There is no sugar-coated way to say this: we have a retirement savings crisis on our hands. Reports from a variety of reliable sources indicate that the majority of American households do not have adequate retirement savings, nor are they managing those savings well enough, to support their lifestyles in retirement. This may all sound familiar if you have read our previous blog post on retirement (found here), but there are now new and troubling data which indicates the issue may be getting worse.

Inadequate Savings

First and foremost, the amount you save plays a crucial factor in retirement. No matter how you manage your retirement savings, if you aren’t saving enough, you won’t have enough to fund your lifestyle in the golden years. According to the Federal Reserve Board, 28% of non-retired adults have no savings or pension in place. Hopefully, you are one of the 72% who does have retirement savings or a pension, but that doesn’t mean you’re safe.

Another report by the US Government Accountability Office (GAO) found that upwards of 50% of households age 55 and older have insufficient retirement savings. The median amount is only $109,000. If the median living standard is $53,046 (reported by Infographic citing Experian data), then the average American family has slightly more than 2 years’ worth of retirement savings.

Life Expectancy and Cost of Future Healthcare

That is based on current expense levels. These statistics are even more troubling if we factor in the rising cost of healthcare and life expectancy. When social security was first introduced, life expectancy was approximately 60. In the 1950s – midpoint for the boomer generation – life expectancy was 67. According to the Social Security Administration, average life expectancy today has risen to about 84 for men and 86 for women. Clearly, most of us will need to rely on our retirement savings much longer than we anticipated.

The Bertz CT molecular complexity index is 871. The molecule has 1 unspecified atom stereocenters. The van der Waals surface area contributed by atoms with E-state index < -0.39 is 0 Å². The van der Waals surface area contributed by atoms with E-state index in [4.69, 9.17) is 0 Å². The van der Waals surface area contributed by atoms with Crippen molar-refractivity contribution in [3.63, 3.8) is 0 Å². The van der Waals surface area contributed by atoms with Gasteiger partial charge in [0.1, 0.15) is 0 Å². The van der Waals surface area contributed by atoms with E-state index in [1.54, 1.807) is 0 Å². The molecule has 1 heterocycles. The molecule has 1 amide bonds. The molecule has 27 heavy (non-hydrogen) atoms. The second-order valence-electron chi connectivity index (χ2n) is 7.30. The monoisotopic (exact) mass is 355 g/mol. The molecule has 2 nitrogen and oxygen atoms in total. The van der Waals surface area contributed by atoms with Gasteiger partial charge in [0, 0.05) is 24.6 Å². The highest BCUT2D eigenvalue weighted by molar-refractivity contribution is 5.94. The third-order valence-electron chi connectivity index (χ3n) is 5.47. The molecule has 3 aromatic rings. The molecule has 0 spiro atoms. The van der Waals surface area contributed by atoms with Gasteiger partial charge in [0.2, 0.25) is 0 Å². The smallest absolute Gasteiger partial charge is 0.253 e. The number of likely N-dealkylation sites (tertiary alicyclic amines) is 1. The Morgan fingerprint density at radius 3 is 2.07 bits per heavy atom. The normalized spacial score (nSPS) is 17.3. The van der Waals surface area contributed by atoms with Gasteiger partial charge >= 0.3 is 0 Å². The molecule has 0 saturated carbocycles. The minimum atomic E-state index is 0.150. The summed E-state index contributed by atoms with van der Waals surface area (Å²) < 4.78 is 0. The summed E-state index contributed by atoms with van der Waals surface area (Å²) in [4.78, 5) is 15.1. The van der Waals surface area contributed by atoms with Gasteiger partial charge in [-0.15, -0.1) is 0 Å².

It’s also no secret that the cost of healthcare has dramatically increased in recent years. Better diagnosis and treatment of many illnesses are among the top reasons life expectancy has increased, but the cost of coverage and treatment has skyrocketed, showing no signs of slowing down. A Fidelity study found that the average retired couple aged 65 will need approximately $280,000 in after-tax savings just to cover healthcare savings in retirement.

A shift in Retirement Plans

One of the reasons Americans lack sufficient retirement savings is due to the shift away from employer-sponsored retirement plans (traditional pensions) toward employee contribution-based retirement plans. In a bygone era, many employees worked an entire career at one – or just a handful of companies. Many employers were, therefore, willing to provide pension plans which offered guaranteed lifetime income at retirement.

Today, the average American worker will change careers 12 times, sometimes spending 5 years or less with any single employer. Those workers want to be able to take their retirement savings with them, and the employers are less willing to invest in guaranteed pensions when they can’t count on the employees staying invested in the job.

Accordingly, we have seen a dramatic decrease in traditional pension plans and a corresponding increase in the number of 401(k)-type retirement plans in which the employee is the primary contributor. According to the GAO, private sector employers offered 45,600 pension-type plans (legally referred to as “defined benefit” plans) in 2015 opposed to 103,300 in 1975. In 2015, private sector employers offered 648,300 401(k)-type plans (legally referred to as “defined contribution” plans) as opposed to 207,700 in 1975.